The evolution of the sandcarving industry has created a seemingly limitless array of applications – different materials, unlimited sizes and shapes of the parts to be carved, varying details of design or depths of carving and the number of parts to be produced in a period of time – these are just the beginning of sandcarving requirements.
To address this range of sandcarving applications demands machinery designs offering a range of abrasive flow rates, abrasive types and sizes, blasting pressures, compressed air volume, frictional heat and machine duty cycles. Not surprisingly, there is no “one size fits all” machine that will address all the needs of the sandcarving industry.
With this wide array of applications and machinery how can the buyer choose the right sandcarving cabinet for any one application?
Again, the first choice must be the abrasive delivery method — either siphon or direct pressure delivery. Will the primary use call for surface etching or blending large open areas? If so, then the siphon machine is ideal. If a more focused pattern or deeper carving is required, then a direct pressure machine is preferred. Direct pressure also allows processing with lower blasting pressure using less compressed air and enabling more mask detail.
The next question in selecting the right sandcarving cabinet concerns the required volume or flow of abrasive through the nozzle. The size of the nozzle determines the volume or flow of abrasive. The industry refers to small nozzles as micro and large nozzles as macro. In direct pressure, micro nozzles are 1/8 inch I.D. or smaller and macro nozzles are 3/16th or larger. In siphon delivery cabinets, micro nozzles are 1/4 inch I.D. or smaller and macro nozzles are 5/16th or larger.
Why does the volume or flow of abrasive through the nozzle matter? Because the greater the flow of abrasive, the higher the frictional heat and the higher the frictional heat, the less design detail.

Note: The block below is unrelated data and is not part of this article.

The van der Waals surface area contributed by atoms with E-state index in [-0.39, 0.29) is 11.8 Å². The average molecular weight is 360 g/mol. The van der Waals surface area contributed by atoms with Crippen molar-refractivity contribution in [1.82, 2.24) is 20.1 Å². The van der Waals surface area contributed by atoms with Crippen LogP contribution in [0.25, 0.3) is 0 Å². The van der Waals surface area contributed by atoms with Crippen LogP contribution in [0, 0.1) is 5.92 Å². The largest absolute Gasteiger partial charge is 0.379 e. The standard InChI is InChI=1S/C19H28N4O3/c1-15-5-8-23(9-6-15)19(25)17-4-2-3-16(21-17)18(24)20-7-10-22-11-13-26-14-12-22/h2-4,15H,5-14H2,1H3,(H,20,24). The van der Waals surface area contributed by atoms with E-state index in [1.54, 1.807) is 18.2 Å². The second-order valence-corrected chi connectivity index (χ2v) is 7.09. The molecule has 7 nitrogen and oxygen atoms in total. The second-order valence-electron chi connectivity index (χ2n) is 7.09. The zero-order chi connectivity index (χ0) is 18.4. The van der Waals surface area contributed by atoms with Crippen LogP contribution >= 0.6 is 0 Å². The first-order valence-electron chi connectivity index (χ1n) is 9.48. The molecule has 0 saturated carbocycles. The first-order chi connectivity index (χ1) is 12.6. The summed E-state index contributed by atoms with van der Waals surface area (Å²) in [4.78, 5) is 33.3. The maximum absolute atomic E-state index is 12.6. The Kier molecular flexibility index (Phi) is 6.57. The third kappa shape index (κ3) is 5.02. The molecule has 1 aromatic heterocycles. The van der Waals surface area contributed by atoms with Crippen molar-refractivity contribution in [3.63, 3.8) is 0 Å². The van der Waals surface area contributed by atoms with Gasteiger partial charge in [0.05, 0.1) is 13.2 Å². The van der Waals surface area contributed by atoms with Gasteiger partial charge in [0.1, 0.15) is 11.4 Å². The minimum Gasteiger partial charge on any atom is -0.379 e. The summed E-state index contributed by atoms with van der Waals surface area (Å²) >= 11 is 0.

Macro nozzles with more frictional heat are used for high production with less design detail. Micro nozzles with less frictional heat are used for detailed design work – whether in high production runs or one-time-only part production.
After deciding the abrasive delivery method, siphon or direct pressure, and the volume or flow of abrasive, micro or macro, the buyer will next need to consider the machine duty cycle.
Machine duty cycle is the amount of time the machine is designed to operate on a daily basis. Duty cycle is determined by the size of the exhaust blower and the size of the dust collector filter. The right machine duty cycle will match the very highest anticipated daily usage.
To keep pace with the creativity and vision of the sandcarving industry, dry blasting manufacturers have evolved a full line of machinery — siphon or direct pressure, micro or macro and a wide range of duty cycles – machines shaped and modified to meet the special needs of the sandcarving industry. One size never fits all!
Robert Robinson – Biographical Sketch
Robert Robinson draws from four decades of experience in the sandblast machinery manufacturing industry. In 1977, Robinson founded Media Blast & Abrasive, Inc., manufacturer of the CrystalBlast line of sandcarving and etching machinery and manufacturer of the largest line of abrasive blasting cabinets available on the market today. Media Blast & Abrasive partners with IKONICS Imaging® to offer the sandcarving industry a complete line of machinery, mask, film and expertise. As a consultant to Media Blast, Robinson continues to design new machinery in response to the needs of the sandblast manufacturing industry.